'I would not wish it for me' is not idiomatic english, although apparently accepted. No-one would say that.
The given answer 'I would not wish for it' is not a good translation as it does not convey the reflexive element.
Idiomatic english would be 'I would not wish that for myself' or '... on myself' or 'I would not wish for that myself' which have subtly different meanings depending on context.
Is 'es' here the indirect object? I have noticed that German syntax prefers to place the ind. object before the dir. one, but 'es' kind of looks like a dir. object here: Ich wünsche es. And does mir act like an indirect object, or is it just the reflexive part of sich wünschen?
mir is the reflexive pronoun in the dative form. So when you wish for something in English, it's like you are "wishing it to yourself" when you say it in German. I think this occurs because when you wish something for someone else you also have to use the dative, like in the sentence "Ich wünsche dir/Ihnen einen schönen Tag."
'I would not wish for it for myself' Is this different in meaning to the official answer? Once again, the example lacks context.
No not really different.
"I would not wish for it for myself" "I would not wish it for myself" are probably the best answers for the original German "Ich würde es mir nicht wünschen." We use reflexives in English too.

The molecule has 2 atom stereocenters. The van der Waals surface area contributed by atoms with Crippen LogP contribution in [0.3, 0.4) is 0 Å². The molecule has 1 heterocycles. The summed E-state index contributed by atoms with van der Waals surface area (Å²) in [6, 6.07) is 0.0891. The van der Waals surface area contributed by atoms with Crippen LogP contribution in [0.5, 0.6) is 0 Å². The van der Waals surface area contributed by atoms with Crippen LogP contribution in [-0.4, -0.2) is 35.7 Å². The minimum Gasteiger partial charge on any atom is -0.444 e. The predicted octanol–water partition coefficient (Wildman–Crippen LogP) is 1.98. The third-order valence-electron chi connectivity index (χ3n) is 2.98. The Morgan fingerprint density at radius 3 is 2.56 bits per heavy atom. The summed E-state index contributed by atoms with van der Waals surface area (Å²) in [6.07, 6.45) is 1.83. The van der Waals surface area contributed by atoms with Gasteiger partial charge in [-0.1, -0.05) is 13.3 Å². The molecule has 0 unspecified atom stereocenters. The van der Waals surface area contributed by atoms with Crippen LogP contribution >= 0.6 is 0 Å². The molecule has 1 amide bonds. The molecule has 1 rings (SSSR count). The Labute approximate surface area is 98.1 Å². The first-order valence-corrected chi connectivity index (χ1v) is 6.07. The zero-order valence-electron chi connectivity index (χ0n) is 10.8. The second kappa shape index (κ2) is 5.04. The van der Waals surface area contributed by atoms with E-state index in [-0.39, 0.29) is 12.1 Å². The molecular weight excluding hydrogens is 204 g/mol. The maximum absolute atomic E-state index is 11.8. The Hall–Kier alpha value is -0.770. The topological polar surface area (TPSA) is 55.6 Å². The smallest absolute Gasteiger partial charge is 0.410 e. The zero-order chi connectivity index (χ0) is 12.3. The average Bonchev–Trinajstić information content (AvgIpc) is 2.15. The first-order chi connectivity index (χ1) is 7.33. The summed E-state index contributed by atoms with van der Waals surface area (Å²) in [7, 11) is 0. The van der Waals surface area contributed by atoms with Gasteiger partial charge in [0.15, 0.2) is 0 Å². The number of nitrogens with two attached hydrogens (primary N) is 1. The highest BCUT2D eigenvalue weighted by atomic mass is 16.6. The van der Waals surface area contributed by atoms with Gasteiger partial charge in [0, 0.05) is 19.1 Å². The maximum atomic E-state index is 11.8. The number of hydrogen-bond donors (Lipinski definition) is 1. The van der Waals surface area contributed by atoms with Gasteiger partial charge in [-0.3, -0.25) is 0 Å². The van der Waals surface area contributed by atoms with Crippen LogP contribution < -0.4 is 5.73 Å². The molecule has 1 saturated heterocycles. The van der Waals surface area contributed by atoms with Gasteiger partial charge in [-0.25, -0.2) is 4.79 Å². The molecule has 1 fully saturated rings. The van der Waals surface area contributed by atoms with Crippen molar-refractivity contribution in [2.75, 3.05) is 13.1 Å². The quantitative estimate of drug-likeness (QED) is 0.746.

"I would not wish for it" - the given answer, does not convey the reflexive in English. There is a difference between wishing for something for yourself and wishing, say, something would happen because you think it would be a good thing.
"I would not wish it on myself" is generally used when the "it" is a bad thing or someone else might want it but you would regard it as a bad thing. For example "If I did X then Y might happen and I wouldn't wish that on myself!" Similarly "I wouldn't wish that on him" would be used sympathetically to express a desire that something bad didn't happen.
"I would not wish for it myself" i.e .without either "for" or "on" is not reflexive. It might mean you don't want something to happen to someone else. It is idiomatic way of emphasizing that "I" am not wishing for it as opposed to other people especially, perhaps someone recently referred to.